Tretecnic wins planning approval for new data centres

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Tretecnic wins planning approval for new data centres
The company, which is led by a largely ex-Global Switch team, said it will develop a 9,000 square metre facility in Victoria and a 7,000 square metre centre in Canberra.

Both sites have already been acquired and contain existing buildings, which will be gutted and refitted as large capacity data centres, according to managing director Rob Kelly.

“We’ve spent $40 million to date in acquiring the buildings and doing the DAs,” Kelly told iTnews.

“You don’t spend that sort of money unless you’ve planned out the market opportunity.”

Kelly said the firm didn’t go to market specifically looking for sites with existing buildings.

“We just found they fulfilled every one of our criteria,” said Kelly.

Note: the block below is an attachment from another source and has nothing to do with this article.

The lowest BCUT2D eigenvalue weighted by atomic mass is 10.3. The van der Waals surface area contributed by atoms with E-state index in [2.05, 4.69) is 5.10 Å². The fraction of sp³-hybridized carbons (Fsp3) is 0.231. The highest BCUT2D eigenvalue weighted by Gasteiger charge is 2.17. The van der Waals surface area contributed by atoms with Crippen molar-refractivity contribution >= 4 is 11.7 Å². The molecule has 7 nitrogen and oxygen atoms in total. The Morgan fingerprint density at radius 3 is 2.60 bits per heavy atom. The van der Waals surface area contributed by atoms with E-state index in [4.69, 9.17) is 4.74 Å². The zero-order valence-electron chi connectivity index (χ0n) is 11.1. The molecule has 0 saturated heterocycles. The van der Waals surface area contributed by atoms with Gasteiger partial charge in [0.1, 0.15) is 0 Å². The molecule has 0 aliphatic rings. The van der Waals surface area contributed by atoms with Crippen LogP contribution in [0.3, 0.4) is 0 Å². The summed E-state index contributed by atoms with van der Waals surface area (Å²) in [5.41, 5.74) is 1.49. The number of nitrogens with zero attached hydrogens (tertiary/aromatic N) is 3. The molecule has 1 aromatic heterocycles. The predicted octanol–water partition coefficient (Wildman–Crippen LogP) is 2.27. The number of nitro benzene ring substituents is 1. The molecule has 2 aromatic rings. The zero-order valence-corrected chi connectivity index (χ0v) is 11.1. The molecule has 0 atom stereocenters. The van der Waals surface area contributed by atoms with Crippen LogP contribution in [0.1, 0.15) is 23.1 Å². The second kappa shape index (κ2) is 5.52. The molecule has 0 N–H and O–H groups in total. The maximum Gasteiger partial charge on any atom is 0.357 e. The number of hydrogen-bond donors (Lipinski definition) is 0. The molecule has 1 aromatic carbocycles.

“They’ll give us additional speed to market and it also means we’re not creating carbon to construct new facilities.”

Neither site has previously housed a data centre; Kelly said that was intentional because ‘the cost to retrofit is horrific’.

Tretecnic has learned the lessons of players like Exodus and will build out the facilities gradually. Not all of the square metre space will be devoted to data halls; some of it will likely be used for other services like secure storage, disaster recovery and for control rooms.

The Melbourne site also has an additional 2,500 square metres of office space attached to it, providing Tretecnic with another potentially lucrative revenue stream.

The data centre design itself is what Kelly calls ‘Tier 3 plus’. This, among other things, means it will predominately run at N+1 redundancy with pockets of 2N and ASIO T4 security depending on customer requirements.

Kelly described Tretecnic as a wholesale data centre space provider.

“We don’t have any intentions of going into the colo model but our customers will likely be selling colo services,” said Kelly.

“We’re not actively seeking the 1-3 rack customers. We’ll refer them to our customers.”

He also said that the potential for ambient cooling did not play a major factor in the location decisions.

“Climate didn’t play a factor,” said Kelly.
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